Domestic Affairs

Reverence in Rhetoric: Stitching up our National Fabric through a Return to Civility

The current democratic primary and its outcome will determine the way that we conduct politics for the next four years — at the least. In the face of a mounting impeachment inquiry and flagging reelection bid by President Donald Trump, there is a strong chance that the Democratic nominee will become the next president of the United States. Yet, regardless of the outcome of the next presidential election, the character of the nominee will play a role in setting the rules for the new mode of political behavior in our coming era. The Democratic nominee must be someone able to show the country a new way: to restore a simulacrum of the civility and unity that used to be present in our political process. 

In the past, our politicians practiced a relatively civil form of politics. Congresspeople would often be friends with members of the other party, even getting to know each other’s families and eat together outside of work. The political process, by and large, was not marred by undisguised hatred for the “other” on the other side of the aisle. Of course, this civility very often did not extend toward people of color or other marginalized groups, and we are very much for the better with recent attitudes in government in regard to these groups. However, this does not negate the assertion that our government, the apparatus itself, was healthier. While the direct cause of this departure is up to debate, I would aver that it has to do with the usefulness of political ex-communications to rile up their base that have led to hatred rather than a cooperative spirit. If we are to revive some of this civility and respect, we will need a leader who is of strong character but not too obstinate to cooperate with people of differing opinions. But, above all, we will need a leader who brings a congenial spirit to our politics again.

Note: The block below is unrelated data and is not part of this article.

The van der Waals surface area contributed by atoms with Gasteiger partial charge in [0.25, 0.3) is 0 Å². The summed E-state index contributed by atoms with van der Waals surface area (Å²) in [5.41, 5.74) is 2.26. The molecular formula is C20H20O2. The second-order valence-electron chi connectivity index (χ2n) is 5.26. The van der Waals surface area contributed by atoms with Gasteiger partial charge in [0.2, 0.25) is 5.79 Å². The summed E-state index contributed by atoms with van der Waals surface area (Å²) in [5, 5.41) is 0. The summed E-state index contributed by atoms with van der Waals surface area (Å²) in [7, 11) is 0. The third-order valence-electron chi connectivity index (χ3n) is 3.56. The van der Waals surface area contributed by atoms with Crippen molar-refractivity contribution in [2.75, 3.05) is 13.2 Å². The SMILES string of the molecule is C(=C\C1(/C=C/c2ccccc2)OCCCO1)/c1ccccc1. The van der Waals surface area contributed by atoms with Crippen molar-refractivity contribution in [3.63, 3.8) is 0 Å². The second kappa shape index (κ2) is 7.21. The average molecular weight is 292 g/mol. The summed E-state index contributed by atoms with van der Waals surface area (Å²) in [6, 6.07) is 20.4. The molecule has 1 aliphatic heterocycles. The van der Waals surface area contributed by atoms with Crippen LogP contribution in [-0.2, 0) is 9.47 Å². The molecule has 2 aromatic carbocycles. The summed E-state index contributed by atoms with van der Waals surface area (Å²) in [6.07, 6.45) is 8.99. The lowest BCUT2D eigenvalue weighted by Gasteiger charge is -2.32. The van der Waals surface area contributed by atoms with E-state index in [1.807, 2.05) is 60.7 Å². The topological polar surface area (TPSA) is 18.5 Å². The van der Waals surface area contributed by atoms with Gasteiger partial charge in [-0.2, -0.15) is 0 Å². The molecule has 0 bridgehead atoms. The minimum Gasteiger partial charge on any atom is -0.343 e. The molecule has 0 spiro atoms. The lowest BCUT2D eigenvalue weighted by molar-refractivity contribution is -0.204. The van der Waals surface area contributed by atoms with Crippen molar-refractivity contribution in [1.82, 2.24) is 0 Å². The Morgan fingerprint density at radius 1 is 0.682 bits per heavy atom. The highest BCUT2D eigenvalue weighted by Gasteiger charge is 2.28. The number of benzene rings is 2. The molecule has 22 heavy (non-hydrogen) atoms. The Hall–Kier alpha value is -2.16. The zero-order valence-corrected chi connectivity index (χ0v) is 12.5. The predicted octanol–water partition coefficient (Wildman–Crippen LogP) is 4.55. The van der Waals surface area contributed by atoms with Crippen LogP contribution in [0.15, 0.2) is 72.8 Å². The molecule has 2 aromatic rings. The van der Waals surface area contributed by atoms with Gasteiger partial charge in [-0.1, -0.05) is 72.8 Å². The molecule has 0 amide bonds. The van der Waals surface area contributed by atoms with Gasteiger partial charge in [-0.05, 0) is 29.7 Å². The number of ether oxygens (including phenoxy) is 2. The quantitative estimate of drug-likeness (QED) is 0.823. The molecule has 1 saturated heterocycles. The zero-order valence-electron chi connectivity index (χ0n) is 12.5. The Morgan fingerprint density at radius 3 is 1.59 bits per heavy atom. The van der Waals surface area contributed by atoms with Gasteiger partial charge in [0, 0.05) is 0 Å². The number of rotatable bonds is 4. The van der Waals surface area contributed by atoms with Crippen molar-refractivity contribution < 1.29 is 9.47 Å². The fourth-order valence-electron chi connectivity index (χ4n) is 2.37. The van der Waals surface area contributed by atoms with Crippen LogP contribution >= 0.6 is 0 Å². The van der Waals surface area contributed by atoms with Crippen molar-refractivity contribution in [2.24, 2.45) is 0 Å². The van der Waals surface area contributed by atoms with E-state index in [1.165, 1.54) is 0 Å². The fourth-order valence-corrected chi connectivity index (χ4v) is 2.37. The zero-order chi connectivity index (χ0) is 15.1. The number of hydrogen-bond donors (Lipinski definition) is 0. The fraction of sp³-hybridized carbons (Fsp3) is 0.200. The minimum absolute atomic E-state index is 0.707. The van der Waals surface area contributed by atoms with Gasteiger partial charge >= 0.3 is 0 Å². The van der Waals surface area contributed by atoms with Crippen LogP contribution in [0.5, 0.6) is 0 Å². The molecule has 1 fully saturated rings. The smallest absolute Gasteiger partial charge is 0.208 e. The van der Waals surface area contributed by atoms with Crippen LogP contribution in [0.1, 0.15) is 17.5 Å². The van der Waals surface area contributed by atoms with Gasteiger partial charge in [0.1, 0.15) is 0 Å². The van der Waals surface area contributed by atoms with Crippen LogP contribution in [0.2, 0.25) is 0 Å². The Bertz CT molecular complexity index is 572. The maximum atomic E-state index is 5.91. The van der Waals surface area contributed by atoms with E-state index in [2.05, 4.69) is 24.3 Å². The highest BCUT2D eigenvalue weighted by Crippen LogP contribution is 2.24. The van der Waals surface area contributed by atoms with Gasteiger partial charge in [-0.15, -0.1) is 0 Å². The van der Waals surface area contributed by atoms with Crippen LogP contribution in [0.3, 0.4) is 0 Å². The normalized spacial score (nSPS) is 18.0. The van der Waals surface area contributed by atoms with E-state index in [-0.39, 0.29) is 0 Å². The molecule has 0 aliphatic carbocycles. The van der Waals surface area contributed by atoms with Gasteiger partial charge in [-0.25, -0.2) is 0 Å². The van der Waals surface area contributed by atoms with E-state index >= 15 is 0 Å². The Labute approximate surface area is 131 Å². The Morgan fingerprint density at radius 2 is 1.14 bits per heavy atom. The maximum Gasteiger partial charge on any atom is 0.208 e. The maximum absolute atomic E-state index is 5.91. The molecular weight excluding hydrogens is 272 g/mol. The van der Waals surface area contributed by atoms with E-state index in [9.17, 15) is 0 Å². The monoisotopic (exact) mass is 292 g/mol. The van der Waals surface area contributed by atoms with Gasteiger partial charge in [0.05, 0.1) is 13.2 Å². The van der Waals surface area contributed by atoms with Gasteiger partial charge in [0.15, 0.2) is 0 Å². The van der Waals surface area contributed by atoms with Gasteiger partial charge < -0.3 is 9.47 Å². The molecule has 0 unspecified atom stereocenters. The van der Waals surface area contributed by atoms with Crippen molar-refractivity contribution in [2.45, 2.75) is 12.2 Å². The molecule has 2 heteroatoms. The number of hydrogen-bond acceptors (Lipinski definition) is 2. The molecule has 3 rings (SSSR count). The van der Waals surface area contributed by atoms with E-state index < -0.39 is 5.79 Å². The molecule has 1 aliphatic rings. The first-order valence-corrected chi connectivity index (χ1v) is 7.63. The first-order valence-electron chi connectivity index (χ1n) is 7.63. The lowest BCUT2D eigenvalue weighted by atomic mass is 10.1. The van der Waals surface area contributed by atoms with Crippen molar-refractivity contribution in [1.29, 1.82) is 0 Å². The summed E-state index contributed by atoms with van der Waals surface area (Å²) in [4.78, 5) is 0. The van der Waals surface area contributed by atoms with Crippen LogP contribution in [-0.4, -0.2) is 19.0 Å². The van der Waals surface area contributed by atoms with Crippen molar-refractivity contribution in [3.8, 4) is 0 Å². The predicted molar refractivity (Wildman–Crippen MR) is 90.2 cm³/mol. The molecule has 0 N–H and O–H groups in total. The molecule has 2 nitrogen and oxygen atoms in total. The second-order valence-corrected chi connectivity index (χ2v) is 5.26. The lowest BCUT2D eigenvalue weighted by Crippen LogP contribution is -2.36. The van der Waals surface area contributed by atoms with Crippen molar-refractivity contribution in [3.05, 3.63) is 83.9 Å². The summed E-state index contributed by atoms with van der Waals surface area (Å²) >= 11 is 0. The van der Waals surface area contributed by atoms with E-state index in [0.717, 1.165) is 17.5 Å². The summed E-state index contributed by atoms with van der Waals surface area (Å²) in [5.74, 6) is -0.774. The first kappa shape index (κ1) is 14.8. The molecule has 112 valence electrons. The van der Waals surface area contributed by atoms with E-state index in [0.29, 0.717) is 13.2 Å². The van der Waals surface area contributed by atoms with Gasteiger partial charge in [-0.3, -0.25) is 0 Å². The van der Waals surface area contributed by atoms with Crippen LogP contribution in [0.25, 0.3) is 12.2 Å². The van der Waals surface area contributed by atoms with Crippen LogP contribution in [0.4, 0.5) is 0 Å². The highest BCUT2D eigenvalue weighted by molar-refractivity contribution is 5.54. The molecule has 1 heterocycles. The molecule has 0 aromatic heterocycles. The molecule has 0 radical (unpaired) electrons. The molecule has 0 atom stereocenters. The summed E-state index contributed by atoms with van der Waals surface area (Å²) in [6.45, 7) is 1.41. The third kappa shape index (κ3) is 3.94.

Many would ask, “why should the Democrats take the “high road” when Republicans such as Trump and McConnell laugh at that very notion?” I would retort, “because it is the right thing to do, and that it will pay off in the long run for those who take the form of our rhetoric seriously.” I am not averse, however, to political strategy or “telling it like it is” to an extent, but to speak in a manner reverent toward our political process and governing for the people should be the primary goal of any politician interested in healing the bleeding wound that is our national divide. I ask this of the Democrats and not the Republicans because the Democrats have shown a capacity for change and progress whereas the Republican party has become the party of reactionaries and inability to change. Even if they lose, it is important that the Democrats nominate a candidate — more importantly, a leader — with the power to inspire and to revive the type of discourse that is so important to our identity as a country of free, yet reverential, speech.

All in all, the ball is in the Democrats’ court to set the course of our country. To voters in the upcoming Democratic primary: do you think the candidate that you are considering is capable of helming such a revolution of thought and rhetoric? The candidate should be one who will cause a pivot, not a continuation, in the direction of our national soul and not one “who best fits my policy agenda” but one who will bring us together when we are so far apart.

1 reply »

  1. You’ve correctly identified the problem, righteous certitude has got to go. However, I would caution you against your indictment of the Republican party, even if it is perhaps true to some extent. The connotations behind “the party of reactionaries and inability to change” certainly are not positive, and in fact seem contrary to your goal of reverent rhetoric. Such words will likely aggravate conservatives and make rational discourse less likely. Let us give them a chance to be civil.


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